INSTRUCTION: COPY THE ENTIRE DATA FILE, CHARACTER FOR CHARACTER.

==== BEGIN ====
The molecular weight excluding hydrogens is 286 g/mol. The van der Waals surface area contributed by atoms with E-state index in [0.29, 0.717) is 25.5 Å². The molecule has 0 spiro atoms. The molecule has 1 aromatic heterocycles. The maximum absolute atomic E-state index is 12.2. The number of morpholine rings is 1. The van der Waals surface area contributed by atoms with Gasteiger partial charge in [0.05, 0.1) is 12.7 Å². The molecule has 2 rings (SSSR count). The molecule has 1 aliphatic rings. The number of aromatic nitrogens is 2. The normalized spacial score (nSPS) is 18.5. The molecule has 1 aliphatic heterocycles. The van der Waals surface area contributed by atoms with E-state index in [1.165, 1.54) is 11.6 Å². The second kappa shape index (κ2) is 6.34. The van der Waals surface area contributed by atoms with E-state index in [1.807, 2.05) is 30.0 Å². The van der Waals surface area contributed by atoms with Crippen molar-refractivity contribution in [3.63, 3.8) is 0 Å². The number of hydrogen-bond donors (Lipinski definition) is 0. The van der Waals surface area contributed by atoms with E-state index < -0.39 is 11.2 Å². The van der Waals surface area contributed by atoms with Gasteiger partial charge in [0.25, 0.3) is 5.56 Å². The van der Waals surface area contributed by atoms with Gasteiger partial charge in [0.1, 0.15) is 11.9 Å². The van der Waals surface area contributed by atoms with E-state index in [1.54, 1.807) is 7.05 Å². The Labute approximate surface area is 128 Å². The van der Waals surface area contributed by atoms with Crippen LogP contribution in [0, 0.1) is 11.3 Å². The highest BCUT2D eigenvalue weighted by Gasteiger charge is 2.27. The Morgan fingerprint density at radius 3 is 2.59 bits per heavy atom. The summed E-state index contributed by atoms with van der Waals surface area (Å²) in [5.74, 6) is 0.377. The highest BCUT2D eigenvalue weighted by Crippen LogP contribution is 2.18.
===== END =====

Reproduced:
The molecular weight excluding hydrogens is 286 g/mol. The van der Waals surface area contributed by atoms with E-state index in [0.29, 0.717) is 25.5 Å². The molecule has 0 spiro atoms. The molecule has 1 aromatic heterocycles. The maximum absolute atomic E-state index is 12.2. The number of morpholine rings is 1. The van der Waals surface area contributed by atoms with Gasteiger partial charge in [0.05, 0.1) is 12.7 Å². The molecule has 2 rings (SSSR count). The molecule has 1 aliphatic rings. The number of aromatic nitrogens is 2. The normalized spacial score (nSPS) is 18.5. The molecule has 1 aliphatic heterocycles. The van der Waals surface area contributed by atoms with E-state index in [1.165, 1.54) is 11.6 Å². The second kappa shape index (κ2) is 6.34. The van der Waals surface area contributed by atoms with E-state index in [1.807, 2.05) is 30.0 Å². The van der Waals surface area contributed by atoms with Crippen molar-refractivity contribution in [3.63, 3.8) is 0 Å². The number of hydrogen-bond donors (Lipinski definition) is 0. The van der Waals surface area contributed by atoms with E-state index < -0.39 is 11.2 Å². The van der Waals surface area contributed by atoms with Gasteiger partial charge in [0.25, 0.3) is 5.56 Å². The van der Waals surface area contributed by atoms with Gasteiger partial charge in [0.1, 0.15) is 11.9 Å². The van der Waals surface area contributed by atoms with E-state index in [1.54, 1.807) is 7.05 Å². The Labute approximate surface area is 128 Å². The van der Waals surface area contributed by atoms with Crippen LogP contribution in [0, 0.1) is 11.3 Å². The highest BCUT2D eigenvalue weighted by Gasteiger charge is 2.27. The Morgan fingerprint density at radius 3 is 2.59 bits per heavy atom. The summed E-state index contributed by atoms with van der Waals surface area (Å²) in [5.74, 6) is 0.377. The highest BCUT2D eigenvalue weighted by Crippen LogP contribution is 2.18.